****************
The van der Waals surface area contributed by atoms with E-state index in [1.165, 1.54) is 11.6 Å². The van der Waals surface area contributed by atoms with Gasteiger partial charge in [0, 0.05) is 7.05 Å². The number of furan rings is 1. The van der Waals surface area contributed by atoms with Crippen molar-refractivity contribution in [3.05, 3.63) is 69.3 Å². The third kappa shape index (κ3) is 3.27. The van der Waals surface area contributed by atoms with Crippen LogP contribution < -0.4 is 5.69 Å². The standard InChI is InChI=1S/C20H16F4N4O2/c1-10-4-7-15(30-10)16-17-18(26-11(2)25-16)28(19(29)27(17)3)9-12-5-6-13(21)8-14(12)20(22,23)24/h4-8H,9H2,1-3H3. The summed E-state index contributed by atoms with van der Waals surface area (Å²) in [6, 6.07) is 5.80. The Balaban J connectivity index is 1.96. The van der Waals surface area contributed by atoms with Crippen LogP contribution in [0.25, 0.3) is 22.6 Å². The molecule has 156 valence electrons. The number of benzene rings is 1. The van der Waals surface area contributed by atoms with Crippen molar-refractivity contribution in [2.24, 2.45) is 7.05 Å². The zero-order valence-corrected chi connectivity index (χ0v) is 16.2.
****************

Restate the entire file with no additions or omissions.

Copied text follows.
The van der Waals surface area contributed by atoms with E-state index in [1.165, 1.54) is 11.6 Å². The van der Waals surface area contributed by atoms with Gasteiger partial charge in [0, 0.05) is 7.05 Å². The number of furan rings is 1. The van der Waals surface area contributed by atoms with Crippen molar-refractivity contribution in [3.05, 3.63) is 69.3 Å². The third kappa shape index (κ3) is 3.27. The van der Waals surface area contributed by atoms with Crippen LogP contribution < -0.4 is 5.69 Å². The standard InChI is InChI=1S/C20H16F4N4O2/c1-10-4-7-15(30-10)16-17-18(26-11(2)25-16)28(19(29)27(17)3)9-12-5-6-13(21)8-14(12)20(22,23)24/h4-8H,9H2,1-3H3. The summed E-state index contributed by atoms with van der Waals surface area (Å²) in [6, 6.07) is 5.80. The Balaban J connectivity index is 1.96. The van der Waals surface area contributed by atoms with Crippen LogP contribution in [0.25, 0.3) is 22.6 Å². The molecule has 156 valence electrons. The number of benzene rings is 1. The van der Waals surface area contributed by atoms with Crippen molar-refractivity contribution in [2.24, 2.45) is 7.05 Å². The zero-order valence-corrected chi connectivity index (χ0v) is 16.2.